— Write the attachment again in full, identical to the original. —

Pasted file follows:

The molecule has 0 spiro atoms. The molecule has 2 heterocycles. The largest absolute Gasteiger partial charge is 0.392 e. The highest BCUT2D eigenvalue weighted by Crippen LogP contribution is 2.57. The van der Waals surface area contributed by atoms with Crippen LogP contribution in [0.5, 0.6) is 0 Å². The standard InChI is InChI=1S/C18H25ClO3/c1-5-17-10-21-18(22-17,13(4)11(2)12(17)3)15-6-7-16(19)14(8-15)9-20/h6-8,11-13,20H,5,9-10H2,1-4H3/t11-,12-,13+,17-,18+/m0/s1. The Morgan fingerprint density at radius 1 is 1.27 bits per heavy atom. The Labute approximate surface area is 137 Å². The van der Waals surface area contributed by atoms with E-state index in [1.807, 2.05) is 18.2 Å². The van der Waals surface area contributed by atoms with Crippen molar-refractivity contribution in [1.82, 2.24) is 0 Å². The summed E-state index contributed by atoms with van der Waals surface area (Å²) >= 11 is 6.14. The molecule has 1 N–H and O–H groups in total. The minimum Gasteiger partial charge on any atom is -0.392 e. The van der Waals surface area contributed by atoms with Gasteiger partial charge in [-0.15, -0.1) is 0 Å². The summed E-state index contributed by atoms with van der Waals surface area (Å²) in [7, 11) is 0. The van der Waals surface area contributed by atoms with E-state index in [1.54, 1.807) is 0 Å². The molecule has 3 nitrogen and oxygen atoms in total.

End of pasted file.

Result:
The molecule has 0 spiro atoms. The molecule has 2 heterocycles. The largest absolute Gasteiger partial charge is 0.392 e. The highest BCUT2D eigenvalue weighted by Crippen LogP contribution is 2.57. The van der Waals surface area contributed by atoms with Crippen LogP contribution in [0.5, 0.6) is 0 Å². The standard InChI is InChI=1S/C18H25ClO3/c1-5-17-10-21-18(22-17,13(4)11(2)12(17)3)15-6-7-16(19)14(8-15)9-20/h6-8,11-13,20H,5,9-10H2,1-4H3/t11-,12-,13+,17-,18+/m0/s1. The Morgan fingerprint density at radius 1 is 1.27 bits per heavy atom. The Labute approximate surface area is 137 Å². The van der Waals surface area contributed by atoms with E-state index in [1.807, 2.05) is 18.2 Å². The van der Waals surface area contributed by atoms with Crippen molar-refractivity contribution in [1.82, 2.24) is 0 Å². The summed E-state index contributed by atoms with van der Waals surface area (Å²) >= 11 is 6.14. The molecule has 1 N–H and O–H groups in total. The minimum Gasteiger partial charge on any atom is -0.392 e. The van der Waals surface area contributed by atoms with Gasteiger partial charge in [-0.15, -0.1) is 0 Å². The summed E-state index contributed by atoms with van der Waals surface area (Å²) in [7, 11) is 0. The van der Waals surface area contributed by atoms with E-state index in [1.54, 1.807) is 0 Å². The molecule has 3 nitrogen and oxygen atoms in total.